Capital goes on a continental quest

Our panel of industry experts discuss the opportunities on offer as many observers call the bottom of the continental European property market, and where investors should be heading in search of higher returns. David Hatcher reports.

With an apparently unstoppable resurgence of confidence in Europe’s real estate market, Real Estate Capital’s most recent roundtable concentrated on the continent and aimed to determine whether its recovery was fundamentally justified, and where the opportunities and pitfalls are.

Thrashing this out were chiefs of two of the largest pan-European fund managers – Mike Sales, managing director of Europe at TIAA-Henderson Real Estate and Simon Redman, managing director and head of product management in Europe at Invesco Real Estate. Both firms are looking to find the right opportunities to provide strong returns for their investors in an increasingly competitive, bull market.

They were joined by Rob Harper, senior managing director and head of Europe for Blackstone Real Estate Debt Strategies. As one of Europe’s most active alternative lenders, BREDS aims to pick up the slack from where banks have decamped following their relative, continued conservatism.

Contributing on the advisory side was Blair Lewis, the newly appointed chief executive of Hatfield Philips International, who is at the centre of some of Europe’s largest work-outs of CMBS loans and non-performing loan portfolio sales, as he aims to redirect the business away from pure servicing to include more debt advisory work.


SIMON REDMAN: We haven’t underwritten significant growth for a long time. An increased real estate allocation from some European institutions is driving the market, while from Asia, some very big institutions that traditionally only held bonds are broadening their asset allocation. Even if that is only a relatively small amount for real estate, it’s still an enormous amount of money.

MIKE SALES: Economic growth hasn’t emerged in most of Europe so first and foremost you are looking at income yield, which still looks very interesting, given historically low bond markets and attractive borrowing rates.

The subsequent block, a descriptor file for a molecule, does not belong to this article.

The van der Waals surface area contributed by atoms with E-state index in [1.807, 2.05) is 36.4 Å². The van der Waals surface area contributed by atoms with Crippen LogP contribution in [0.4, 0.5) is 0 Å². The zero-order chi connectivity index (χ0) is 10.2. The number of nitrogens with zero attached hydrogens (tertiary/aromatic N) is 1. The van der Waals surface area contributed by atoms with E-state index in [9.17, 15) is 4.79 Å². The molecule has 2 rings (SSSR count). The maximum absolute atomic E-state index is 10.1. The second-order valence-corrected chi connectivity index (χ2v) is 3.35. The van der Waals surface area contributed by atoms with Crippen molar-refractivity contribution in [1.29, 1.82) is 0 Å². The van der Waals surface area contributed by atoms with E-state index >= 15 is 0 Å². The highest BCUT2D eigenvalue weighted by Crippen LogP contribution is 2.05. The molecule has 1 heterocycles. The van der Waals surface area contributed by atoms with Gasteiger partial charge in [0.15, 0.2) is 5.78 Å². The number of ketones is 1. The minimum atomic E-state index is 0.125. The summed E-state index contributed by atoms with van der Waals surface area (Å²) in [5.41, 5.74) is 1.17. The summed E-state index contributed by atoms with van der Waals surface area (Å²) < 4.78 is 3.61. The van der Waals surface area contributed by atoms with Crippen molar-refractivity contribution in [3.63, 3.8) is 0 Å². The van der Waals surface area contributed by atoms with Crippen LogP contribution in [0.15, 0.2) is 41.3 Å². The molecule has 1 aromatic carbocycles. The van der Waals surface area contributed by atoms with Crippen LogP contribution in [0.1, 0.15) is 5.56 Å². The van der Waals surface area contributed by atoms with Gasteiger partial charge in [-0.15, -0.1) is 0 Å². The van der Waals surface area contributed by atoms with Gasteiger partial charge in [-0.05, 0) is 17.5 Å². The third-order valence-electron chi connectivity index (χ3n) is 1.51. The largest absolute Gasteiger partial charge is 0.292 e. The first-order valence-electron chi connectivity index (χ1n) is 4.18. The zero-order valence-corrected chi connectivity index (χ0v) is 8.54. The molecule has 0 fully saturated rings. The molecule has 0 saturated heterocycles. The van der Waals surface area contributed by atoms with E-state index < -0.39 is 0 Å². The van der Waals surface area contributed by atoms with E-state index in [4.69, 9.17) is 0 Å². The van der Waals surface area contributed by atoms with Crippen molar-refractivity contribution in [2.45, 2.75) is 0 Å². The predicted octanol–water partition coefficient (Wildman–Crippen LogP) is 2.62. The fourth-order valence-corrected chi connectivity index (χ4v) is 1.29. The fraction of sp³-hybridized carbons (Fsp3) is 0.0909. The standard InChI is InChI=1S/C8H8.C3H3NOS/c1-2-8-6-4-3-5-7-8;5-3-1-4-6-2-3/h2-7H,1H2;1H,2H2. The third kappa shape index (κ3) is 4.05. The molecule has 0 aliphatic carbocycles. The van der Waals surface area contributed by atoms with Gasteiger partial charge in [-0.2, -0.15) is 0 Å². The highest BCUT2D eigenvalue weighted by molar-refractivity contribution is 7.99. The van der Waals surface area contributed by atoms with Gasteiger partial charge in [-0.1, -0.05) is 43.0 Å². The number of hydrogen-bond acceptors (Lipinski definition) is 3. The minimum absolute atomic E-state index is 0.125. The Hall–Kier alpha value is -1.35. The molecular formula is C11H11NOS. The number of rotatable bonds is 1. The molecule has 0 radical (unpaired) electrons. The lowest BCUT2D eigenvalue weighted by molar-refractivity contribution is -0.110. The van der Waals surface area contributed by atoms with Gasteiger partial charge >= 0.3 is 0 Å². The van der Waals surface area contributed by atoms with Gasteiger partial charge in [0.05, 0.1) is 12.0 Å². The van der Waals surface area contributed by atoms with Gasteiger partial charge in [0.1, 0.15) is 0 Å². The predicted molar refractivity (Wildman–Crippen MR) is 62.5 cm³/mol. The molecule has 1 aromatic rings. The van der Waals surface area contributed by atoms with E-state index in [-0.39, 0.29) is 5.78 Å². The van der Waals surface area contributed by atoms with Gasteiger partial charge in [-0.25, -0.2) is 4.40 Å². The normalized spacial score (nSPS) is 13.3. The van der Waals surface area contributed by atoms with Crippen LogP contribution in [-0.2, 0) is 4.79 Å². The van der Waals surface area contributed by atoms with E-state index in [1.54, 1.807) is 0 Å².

Property has been a really good diversifier for asset allocators who need to get higher income than government bonds to achieve the 3-4% income required to pay policy holders. In addition, when economic and rental growth return, you will hopefully get some capital growth too. A lot of investors, though, aren’t focused on total returns, they are far more concerned with a sustainable dividend from the property.

SR: We hear a lot about markets becoming expensive, but it depends on your viewpoint.If you’re only getting 2.5% in your domesticmarket, 4% looks good in Europe and 5-6% looks really good.

ROB HARPER: We are not super optimistic about growth in Europe on a macro level – maybe on a specific city area or assets – but you can still buy assets at a big discount to physical replacement cost, which is attractive. That means that no-one is going to be building anything to compete with you until you do get some growth. If someone does decide to build a new building to compete, you’ve had a lot of uplift and if it is something that is going to really compete, you have 24 months’ notice, as it takes a long time to build a building.

BLAIR LEWIS: Over the past three or four years plenty of money has been there, Asian capital in particular, for core assets in Paris, London, Milan or wherever they may be. What has changed in the past nine to 18 months is the availability of finance and people spending more time looking at property in Europe more broadly and calling the bottom of the market.

You have a weird market now with massive loan portfolio trades, hundreds of billions of property still on banks’ balance sheets and core assets trading very well. What is becoming interesting is the bits in the middle: secondary property outside London or regional cities in France or Germany, where people are being forced to move up the risk curve.


BL: Those calling the bottom of the market are working to create product for the second phase of investors who are seeking more established, cashflow-driven income plays, but there is a lot of asset management that needs to be done to do that.

SR: I wonder if value and opportunity is still always there. A lot of capital is looking to buy into it without very much, or not enough, thought, buying hugely distressed loans in an aggressive market. Some capital is not being sufficiently discerning about what it’s buying.

MS: We’ve had a lot of yield compression in the core markets. Pricing is now looking historically scary and the key now in delivering returns is all about growth coming through and the exit yield.

We were successful in prising development projects out of the hands of the banks in 2009 and 2010, like 40 Leadenhall Street and Smithfield in central London, which were heavily distressed and you could, over time, create a core product. With those opportunities today, you are paying up front for growth. For example, with a London development appraisal you have to factor in the growth to begin with to compete to buy it, and at higher rates of growth than are currently expected.